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contractors building a bridgeIndependent contractors will be scrutinized even more, by both state and federal regulatory bodies.

In a December 2014 Wall Street Journal article, the Department of Labor’s (DOL) chief enforcer identified misclassification of independent contractors as one of its biggest enforcement issues. In addition, over the last several years, the IRS has collected hundreds of millions in back taxes and penalties from employers who improperly classified employees as independent contractors. Since 2011, the IRS and DOL have had a Memorandum of Understanding (MOU) to "improve coordination on employee misclassification compliance and education" through "enhanced information sharing and other collaboration." The IRS duties under the MOU appear to be directed toward evaluating and following up on employment tax referrals provided by the DOL as the result of the DOL’s investigation into independent contractor issues. We expect the DOL to continue to work with the IRS to identify and remedy employee misclassification.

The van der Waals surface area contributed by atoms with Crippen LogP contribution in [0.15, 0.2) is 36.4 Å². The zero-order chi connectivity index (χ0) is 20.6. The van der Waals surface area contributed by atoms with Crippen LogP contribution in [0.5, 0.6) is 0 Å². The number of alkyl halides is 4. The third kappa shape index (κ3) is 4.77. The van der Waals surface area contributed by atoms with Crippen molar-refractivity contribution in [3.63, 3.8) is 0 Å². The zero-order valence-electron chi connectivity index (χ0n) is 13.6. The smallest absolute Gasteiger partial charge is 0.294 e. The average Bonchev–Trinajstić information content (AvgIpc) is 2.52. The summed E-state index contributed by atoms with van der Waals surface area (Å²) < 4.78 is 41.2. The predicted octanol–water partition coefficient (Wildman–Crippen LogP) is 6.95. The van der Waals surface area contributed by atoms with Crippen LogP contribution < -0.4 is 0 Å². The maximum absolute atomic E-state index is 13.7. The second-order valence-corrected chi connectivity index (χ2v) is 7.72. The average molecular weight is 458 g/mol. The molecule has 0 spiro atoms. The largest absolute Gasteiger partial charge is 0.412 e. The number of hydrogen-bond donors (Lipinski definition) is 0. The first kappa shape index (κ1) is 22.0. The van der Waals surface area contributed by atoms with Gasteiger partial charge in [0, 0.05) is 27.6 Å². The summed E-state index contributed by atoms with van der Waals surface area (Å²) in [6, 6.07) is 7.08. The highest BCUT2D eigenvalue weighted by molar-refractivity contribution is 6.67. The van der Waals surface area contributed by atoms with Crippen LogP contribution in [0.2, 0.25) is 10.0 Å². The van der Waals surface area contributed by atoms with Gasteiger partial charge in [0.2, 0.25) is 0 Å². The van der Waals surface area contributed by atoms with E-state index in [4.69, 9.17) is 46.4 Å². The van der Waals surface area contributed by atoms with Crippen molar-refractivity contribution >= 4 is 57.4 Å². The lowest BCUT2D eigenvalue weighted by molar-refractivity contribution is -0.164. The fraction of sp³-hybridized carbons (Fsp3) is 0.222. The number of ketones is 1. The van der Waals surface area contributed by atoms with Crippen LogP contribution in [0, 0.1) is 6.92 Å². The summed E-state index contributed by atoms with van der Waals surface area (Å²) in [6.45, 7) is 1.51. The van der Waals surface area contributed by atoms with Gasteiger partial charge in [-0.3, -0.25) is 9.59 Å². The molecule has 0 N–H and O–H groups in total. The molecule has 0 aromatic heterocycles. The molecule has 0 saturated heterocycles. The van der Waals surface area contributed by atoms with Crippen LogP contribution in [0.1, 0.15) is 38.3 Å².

Beyond these federal agencies, employers must be aware that state agencies are also increasingly investigating employer use and reliance on independent contracted labor. What is more, employers must be cognizant of the fact that state rules and regulations do not necessarily mirror those of the federal agencies investigating the use of contracted labor. What this means is that while a business may survive an audit by one agency with no adverse determination made, that same business could suffer an adverse determination by another agency (state or federal) that utilizes a different standard for evaluating independent contractor status.

Smart Tip: Be sure you understand what the criteria are for independent contractors. There are three different standards commonly used by the federal courts and agencies to determine independent contractor status: (1) the IRS 20-factor analysis, for coverage under federal withholding requirements; (2) the "economic reality" test, used to determine compliance with requirements of the Fair Labor Standards Act (FLSA); and (3) the common law "right to control" test, used by many courts to administer discrimination and benefits statutes. One of the key issues common to all of the tests is whether your organization exercises control over how the worker performs the job. In addition, be sure you can support the classification with documentation showing that the worker meets the IRS and other independent contractor criteria. Finally, and this is critical, be aware that state laws affect how one should craft their independent contractor agreement and familiarity with state law requirements as overlaid with the federal requirements is critical if a risk is to be mitigated.

(Source: theARgroup.com)
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